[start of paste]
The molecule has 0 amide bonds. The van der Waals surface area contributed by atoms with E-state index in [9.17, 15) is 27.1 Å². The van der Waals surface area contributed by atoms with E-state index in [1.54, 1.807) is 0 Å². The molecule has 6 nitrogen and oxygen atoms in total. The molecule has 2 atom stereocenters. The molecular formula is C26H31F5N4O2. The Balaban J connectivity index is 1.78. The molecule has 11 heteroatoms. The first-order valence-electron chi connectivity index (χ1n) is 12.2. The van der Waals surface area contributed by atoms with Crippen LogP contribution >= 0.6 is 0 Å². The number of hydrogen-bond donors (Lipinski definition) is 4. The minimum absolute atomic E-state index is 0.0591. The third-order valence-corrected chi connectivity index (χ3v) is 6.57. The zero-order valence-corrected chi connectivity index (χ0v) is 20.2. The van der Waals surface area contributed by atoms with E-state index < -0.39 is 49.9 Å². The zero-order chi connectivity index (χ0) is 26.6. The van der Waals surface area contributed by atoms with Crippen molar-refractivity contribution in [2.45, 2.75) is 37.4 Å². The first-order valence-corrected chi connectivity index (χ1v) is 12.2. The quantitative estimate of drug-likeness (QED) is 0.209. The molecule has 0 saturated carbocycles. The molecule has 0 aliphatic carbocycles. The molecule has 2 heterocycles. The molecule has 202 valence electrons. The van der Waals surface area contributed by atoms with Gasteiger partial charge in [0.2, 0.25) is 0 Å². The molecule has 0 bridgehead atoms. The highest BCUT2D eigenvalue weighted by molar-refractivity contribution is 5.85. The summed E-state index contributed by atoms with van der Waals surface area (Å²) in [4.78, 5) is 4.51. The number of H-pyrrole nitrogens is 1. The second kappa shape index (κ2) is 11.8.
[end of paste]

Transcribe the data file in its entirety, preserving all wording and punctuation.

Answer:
The molecule has 0 amide bonds. The van der Waals surface area contributed by atoms with E-state index in [9.17, 15) is 27.1 Å². The van der Waals surface area contributed by atoms with E-state index in [1.54, 1.807) is 0 Å². The molecule has 6 nitrogen and oxygen atoms in total. The molecule has 2 atom stereocenters. The molecular formula is C26H31F5N4O2. The Balaban J connectivity index is 1.78. The molecule has 11 heteroatoms. The first-order valence-electron chi connectivity index (χ1n) is 12.2. The van der Waals surface area contributed by atoms with Crippen LogP contribution >= 0.6 is 0 Å². The number of hydrogen-bond donors (Lipinski definition) is 4. The minimum absolute atomic E-state index is 0.0591. The third-order valence-corrected chi connectivity index (χ3v) is 6.57. The zero-order valence-corrected chi connectivity index (χ0v) is 20.2. The van der Waals surface area contributed by atoms with E-state index < -0.39 is 49.9 Å². The zero-order chi connectivity index (χ0) is 26.6. The van der Waals surface area contributed by atoms with Crippen molar-refractivity contribution in [2.45, 2.75) is 37.4 Å². The first-order valence-corrected chi connectivity index (χ1v) is 12.2. The quantitative estimate of drug-likeness (QED) is 0.209. The molecule has 0 saturated carbocycles. The molecule has 0 aliphatic carbocycles. The molecule has 2 heterocycles. The molecule has 202 valence electrons. The van der Waals surface area contributed by atoms with Gasteiger partial charge in [0.2, 0.25) is 0 Å². The molecule has 0 bridgehead atoms. The highest BCUT2D eigenvalue weighted by molar-refractivity contribution is 5.85. The summed E-state index contributed by atoms with van der Waals surface area (Å²) in [4.78, 5) is 4.51. The number of H-pyrrole nitrogens is 1. The second kappa shape index (κ2) is 11.8.